Archive | September, 2012

Change Behavior First, Beliefs Will Follow

27 Sep

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NPR Story: Teacher Expectations
A very interesting study was published last week outlining the power of teacher expectations on students and learning outcomes. Alix Spiegel of NPR has reported on the subject masterfully.

The final verdict: Teachers, you have an inordinate amount of power, and children live up to your expectations. . Being mindful of your thoughts, convictions, and assumptions will help you reach out to each student in your class.

Enjoy!

NCLB Waiver

26 Sep

Click the link below to listen to Laura Knoy’s conversation with state officials regarding New Hampshire’s NCLB waiver. The story reiterates our discussion from the August faculty meeting and provides an outsider’s view on the education reform process in New Hampshire. NHPR Story

There is a lot of change to come in our educational system, and, while we wait for the important decisions to be made, a lot of uncertainty exists. What we do know, however, is that the more we reflect, devote ourselves to continuous improvement, use data, and have high expectations for our students the more prepared we and our students will be.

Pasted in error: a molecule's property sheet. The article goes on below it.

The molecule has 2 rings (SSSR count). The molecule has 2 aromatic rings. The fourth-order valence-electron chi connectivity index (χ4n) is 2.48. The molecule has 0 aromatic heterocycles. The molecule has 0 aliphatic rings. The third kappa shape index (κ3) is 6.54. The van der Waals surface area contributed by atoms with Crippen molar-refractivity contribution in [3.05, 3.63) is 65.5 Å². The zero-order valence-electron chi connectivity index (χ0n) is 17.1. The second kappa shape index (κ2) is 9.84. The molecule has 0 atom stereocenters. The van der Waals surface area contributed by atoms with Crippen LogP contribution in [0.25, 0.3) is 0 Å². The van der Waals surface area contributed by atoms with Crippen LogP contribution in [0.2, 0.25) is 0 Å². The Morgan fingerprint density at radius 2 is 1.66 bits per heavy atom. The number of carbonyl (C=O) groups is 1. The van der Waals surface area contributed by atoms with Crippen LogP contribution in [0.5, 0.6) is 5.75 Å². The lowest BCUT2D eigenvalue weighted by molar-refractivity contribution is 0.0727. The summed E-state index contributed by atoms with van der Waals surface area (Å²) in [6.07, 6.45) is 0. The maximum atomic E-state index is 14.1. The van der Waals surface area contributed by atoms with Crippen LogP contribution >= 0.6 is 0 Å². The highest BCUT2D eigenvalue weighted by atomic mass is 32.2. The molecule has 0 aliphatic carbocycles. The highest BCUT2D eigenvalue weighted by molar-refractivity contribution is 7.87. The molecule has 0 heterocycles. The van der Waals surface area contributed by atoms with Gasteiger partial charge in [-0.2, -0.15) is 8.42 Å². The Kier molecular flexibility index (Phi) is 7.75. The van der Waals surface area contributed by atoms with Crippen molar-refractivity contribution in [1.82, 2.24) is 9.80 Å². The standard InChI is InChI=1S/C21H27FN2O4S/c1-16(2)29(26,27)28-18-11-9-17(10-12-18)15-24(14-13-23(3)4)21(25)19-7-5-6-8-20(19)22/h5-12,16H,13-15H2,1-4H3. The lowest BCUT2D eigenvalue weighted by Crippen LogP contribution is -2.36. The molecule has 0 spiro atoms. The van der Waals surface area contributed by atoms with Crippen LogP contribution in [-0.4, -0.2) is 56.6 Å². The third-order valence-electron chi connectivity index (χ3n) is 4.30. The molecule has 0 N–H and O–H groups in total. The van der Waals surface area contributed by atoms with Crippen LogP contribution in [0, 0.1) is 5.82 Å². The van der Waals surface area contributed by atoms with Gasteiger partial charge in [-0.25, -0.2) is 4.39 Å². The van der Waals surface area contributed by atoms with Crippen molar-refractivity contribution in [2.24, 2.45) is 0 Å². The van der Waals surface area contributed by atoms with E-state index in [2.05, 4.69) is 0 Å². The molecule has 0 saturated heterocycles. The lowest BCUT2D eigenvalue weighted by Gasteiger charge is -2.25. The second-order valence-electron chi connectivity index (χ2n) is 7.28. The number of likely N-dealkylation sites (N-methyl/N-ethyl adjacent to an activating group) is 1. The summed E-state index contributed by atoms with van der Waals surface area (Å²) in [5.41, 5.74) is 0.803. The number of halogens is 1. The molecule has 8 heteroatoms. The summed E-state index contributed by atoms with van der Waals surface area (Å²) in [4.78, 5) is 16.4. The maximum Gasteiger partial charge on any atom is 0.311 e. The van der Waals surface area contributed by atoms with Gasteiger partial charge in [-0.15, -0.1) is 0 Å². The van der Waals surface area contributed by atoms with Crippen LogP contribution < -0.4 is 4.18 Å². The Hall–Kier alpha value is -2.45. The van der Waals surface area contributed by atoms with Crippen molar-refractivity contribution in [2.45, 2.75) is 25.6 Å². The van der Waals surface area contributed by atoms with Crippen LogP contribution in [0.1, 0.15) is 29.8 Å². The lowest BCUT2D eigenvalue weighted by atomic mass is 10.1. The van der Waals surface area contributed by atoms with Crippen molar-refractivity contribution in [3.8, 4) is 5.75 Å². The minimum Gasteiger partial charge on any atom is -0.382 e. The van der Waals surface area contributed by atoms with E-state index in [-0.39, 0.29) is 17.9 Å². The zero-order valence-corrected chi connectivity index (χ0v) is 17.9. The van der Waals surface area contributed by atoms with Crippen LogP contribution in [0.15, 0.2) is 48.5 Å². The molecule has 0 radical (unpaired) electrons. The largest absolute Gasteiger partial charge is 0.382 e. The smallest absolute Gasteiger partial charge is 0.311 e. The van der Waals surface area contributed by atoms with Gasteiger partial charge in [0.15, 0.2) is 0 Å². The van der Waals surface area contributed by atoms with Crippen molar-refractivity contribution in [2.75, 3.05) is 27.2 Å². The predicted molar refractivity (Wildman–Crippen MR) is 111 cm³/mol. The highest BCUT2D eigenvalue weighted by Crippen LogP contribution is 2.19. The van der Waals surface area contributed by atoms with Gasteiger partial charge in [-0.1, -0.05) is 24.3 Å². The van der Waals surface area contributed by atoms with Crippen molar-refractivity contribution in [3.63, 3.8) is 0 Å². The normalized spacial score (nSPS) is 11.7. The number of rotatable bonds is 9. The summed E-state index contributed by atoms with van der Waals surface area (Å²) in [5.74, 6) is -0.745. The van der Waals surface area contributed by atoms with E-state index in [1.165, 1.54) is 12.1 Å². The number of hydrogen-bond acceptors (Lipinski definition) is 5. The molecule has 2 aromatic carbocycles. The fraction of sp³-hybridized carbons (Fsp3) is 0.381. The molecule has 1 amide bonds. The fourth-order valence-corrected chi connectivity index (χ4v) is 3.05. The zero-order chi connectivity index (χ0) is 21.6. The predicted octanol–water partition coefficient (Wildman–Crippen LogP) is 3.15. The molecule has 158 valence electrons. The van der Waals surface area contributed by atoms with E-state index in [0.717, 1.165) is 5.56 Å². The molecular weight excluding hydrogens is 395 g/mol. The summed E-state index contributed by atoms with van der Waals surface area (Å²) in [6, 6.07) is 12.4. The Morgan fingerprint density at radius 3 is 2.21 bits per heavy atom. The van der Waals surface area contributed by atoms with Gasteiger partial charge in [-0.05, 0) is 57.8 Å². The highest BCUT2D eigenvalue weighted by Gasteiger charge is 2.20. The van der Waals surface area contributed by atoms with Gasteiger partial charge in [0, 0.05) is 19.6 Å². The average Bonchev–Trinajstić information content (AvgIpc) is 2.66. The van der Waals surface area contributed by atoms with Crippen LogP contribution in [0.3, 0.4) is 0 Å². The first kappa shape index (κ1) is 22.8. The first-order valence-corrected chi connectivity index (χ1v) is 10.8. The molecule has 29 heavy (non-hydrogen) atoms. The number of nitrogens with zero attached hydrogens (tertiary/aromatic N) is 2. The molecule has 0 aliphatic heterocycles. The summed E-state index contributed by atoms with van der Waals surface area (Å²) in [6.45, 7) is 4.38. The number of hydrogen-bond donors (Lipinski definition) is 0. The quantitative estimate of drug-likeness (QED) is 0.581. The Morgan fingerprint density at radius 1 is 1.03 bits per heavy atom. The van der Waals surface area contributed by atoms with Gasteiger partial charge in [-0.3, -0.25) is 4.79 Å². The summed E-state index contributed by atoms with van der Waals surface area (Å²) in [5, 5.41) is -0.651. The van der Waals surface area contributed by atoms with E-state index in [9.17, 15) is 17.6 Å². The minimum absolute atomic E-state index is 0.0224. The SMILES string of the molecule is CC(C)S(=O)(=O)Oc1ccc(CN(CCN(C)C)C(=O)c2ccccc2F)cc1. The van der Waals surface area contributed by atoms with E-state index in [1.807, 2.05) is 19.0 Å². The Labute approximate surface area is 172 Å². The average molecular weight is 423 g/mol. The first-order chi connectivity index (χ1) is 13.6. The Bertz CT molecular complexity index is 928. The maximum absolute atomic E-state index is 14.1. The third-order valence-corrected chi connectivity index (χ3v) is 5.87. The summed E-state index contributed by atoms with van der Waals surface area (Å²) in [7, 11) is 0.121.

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A Long Time Coming…

24 Sep

It’s been a long time since I’ve posted to this blog.  Welcome back, I hope you’ll keep coming back.  We’ve had some technical problems, due to an overzealous web filter, but I think we’ll be back on track shortly.  So for now, just to get rolling.  I thought that I would share a quote that was brought to my attention by a colleague the other day.

“I’ve come to a frightening conclusion that I am the decisive element in the classroom. It’s my personal approach that creates the climate. It’s my daily mood that makes the weather. As a teacher, I possess a tremendous power to make a child’s life miserable or joyous. I can be a tool of torture or an instrument of inspiration. I can humiliate or heal. In all situations, it is my response that decides whether a crisis will be escalated or de-escalated and a child humanized or dehumanized.”

Haim Ginott

Reading and rereading this quote has provided me with a reminder of why we do what we do.  It has reminded me to keep perspective when buses do not run as planned or 12 students’ MAP tests freeze and cannot be resumed for 4 consecutive days.  So, if you see a smile on my face while walking amongst our students, chances are, I’ve got Mr. Ginott on my mind.

 

Have a great day!